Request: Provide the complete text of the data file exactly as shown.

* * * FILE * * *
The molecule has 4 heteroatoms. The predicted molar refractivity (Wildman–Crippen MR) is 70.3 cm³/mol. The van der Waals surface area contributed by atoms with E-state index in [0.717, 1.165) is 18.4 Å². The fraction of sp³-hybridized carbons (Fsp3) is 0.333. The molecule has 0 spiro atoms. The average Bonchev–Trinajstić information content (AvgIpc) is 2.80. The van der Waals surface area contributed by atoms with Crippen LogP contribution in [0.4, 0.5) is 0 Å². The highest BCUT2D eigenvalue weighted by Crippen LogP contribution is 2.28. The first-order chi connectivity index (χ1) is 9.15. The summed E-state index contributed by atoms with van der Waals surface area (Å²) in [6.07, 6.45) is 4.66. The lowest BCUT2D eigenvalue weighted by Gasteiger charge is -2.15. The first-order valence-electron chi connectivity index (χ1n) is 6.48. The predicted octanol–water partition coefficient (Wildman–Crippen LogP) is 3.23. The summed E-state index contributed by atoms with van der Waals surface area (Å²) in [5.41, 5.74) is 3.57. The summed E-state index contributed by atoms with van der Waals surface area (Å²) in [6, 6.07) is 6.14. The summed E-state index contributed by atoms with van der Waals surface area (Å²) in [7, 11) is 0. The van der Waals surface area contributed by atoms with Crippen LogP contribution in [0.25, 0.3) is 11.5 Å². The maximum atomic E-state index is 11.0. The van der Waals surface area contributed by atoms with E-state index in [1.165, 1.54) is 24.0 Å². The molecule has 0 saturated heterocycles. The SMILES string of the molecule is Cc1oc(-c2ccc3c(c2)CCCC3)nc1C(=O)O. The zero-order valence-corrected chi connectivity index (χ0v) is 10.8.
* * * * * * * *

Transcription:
The molecule has 4 heteroatoms. The predicted molar refractivity (Wildman–Crippen MR) is 70.3 cm³/mol. The van der Waals surface area contributed by atoms with E-state index in [0.717, 1.165) is 18.4 Å². The fraction of sp³-hybridized carbons (Fsp3) is 0.333. The molecule has 0 spiro atoms. The average Bonchev–Trinajstić information content (AvgIpc) is 2.80. The van der Waals surface area contributed by atoms with Crippen LogP contribution in [0.4, 0.5) is 0 Å². The highest BCUT2D eigenvalue weighted by Crippen LogP contribution is 2.28. The first-order chi connectivity index (χ1) is 9.15. The summed E-state index contributed by atoms with van der Waals surface area (Å²) in [6.07, 6.45) is 4.66. The lowest BCUT2D eigenvalue weighted by Gasteiger charge is -2.15. The first-order valence-electron chi connectivity index (χ1n) is 6.48. The predicted octanol–water partition coefficient (Wildman–Crippen LogP) is 3.23. The summed E-state index contributed by atoms with van der Waals surface area (Å²) in [5.41, 5.74) is 3.57. The summed E-state index contributed by atoms with van der Waals surface area (Å²) in [6, 6.07) is 6.14. The summed E-state index contributed by atoms with van der Waals surface area (Å²) in [7, 11) is 0. The van der Waals surface area contributed by atoms with Crippen LogP contribution in [0.25, 0.3) is 11.5 Å². The maximum atomic E-state index is 11.0. The van der Waals surface area contributed by atoms with E-state index in [1.165, 1.54) is 24.0 Å². The molecule has 0 saturated heterocycles. The SMILES string of the molecule is Cc1oc(-c2ccc3c(c2)CCCC3)nc1C(=O)O. The zero-order valence-corrected chi connectivity index (χ0v) is 10.8.